Tuesday, April 14, 2009

Yet another United Kingdom privacy issue (Phorm)

The United Kingdom has come under a lot of criticism in recent years for their alleged intrusive behavior, often from North Americans who find differences between the privacy rules in our countries and the relative lack of privacy in the United Kingdom.

Well, now the United Kingdom has gotten in trouble with the European Union over its lack of privacy.

As stated in this - oh, heck, it's an AP article. Well, forget that. Let's look at the Telegraph:

The European Commission has accused the British government of failing to enforce EU data privacy laws over the introduction of new internet advertising technology, Phorm.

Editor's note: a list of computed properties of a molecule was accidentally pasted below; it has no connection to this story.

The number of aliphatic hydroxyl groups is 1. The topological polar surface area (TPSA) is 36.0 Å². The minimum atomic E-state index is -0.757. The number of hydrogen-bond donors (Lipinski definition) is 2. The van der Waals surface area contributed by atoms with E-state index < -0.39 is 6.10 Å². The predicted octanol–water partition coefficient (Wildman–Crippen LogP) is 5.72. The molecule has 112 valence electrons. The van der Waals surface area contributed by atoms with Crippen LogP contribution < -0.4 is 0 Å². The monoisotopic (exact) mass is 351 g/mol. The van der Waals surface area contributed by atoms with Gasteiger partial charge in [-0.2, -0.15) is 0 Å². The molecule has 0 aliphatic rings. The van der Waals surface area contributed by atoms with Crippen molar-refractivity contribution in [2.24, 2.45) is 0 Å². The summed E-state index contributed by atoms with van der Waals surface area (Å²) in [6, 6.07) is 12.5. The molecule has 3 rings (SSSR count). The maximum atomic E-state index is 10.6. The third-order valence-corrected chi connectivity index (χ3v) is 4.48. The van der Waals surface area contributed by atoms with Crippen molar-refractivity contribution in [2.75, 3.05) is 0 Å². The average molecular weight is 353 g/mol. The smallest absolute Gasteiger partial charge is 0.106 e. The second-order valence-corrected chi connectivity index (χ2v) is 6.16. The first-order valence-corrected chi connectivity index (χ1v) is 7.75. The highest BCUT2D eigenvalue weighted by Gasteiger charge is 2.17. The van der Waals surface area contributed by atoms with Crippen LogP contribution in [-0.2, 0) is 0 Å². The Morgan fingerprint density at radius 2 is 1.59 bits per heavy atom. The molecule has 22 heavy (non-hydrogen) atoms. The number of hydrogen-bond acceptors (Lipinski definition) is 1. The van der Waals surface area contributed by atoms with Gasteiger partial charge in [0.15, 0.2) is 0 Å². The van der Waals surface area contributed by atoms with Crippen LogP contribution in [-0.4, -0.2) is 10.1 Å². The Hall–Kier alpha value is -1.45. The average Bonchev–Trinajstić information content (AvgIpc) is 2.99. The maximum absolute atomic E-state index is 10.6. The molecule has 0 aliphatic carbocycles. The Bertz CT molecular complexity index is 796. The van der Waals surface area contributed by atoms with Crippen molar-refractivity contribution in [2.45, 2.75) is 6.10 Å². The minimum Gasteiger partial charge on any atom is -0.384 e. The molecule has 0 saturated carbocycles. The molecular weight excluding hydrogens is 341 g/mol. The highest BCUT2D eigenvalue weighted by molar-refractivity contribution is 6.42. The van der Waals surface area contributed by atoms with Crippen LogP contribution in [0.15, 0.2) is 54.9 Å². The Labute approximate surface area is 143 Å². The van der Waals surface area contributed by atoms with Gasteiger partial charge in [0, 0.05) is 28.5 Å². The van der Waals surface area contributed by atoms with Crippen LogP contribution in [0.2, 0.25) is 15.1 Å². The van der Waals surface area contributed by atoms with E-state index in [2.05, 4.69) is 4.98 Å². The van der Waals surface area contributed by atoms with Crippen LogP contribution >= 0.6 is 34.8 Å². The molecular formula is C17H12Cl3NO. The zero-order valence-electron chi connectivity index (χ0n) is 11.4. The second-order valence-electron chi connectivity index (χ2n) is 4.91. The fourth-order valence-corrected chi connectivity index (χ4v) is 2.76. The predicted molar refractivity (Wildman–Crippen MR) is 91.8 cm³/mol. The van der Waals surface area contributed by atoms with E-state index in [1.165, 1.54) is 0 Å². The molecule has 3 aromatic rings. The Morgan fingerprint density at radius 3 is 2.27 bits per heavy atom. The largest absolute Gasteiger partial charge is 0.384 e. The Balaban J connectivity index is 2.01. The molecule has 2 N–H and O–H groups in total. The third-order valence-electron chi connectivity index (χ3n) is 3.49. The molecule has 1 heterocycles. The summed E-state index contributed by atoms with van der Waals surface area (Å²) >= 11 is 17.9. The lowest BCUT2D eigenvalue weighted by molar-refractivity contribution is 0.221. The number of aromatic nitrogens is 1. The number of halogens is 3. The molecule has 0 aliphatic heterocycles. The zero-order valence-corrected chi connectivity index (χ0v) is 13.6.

The commission said trials carried out by telecoms major BT of the technology, which tracks internet users web habits to send them tailor-made advertisements, could have broken European privacy rules because BT did not seek its customers' consent.

More here. Phorm's website is here. And the New York Times subsequently posted its own non-AP article here:

The case could become a test for the limits of ads that target online behavior. Supporters of the practice say it has the potential to transform advertising by allowing marketers to show Internet users only ads that are considered relevant to them, based on their surfing habits.

But the technique has come under scrutiny amid concern that personal privacy could be violated as companies seek more specific data on individual users.
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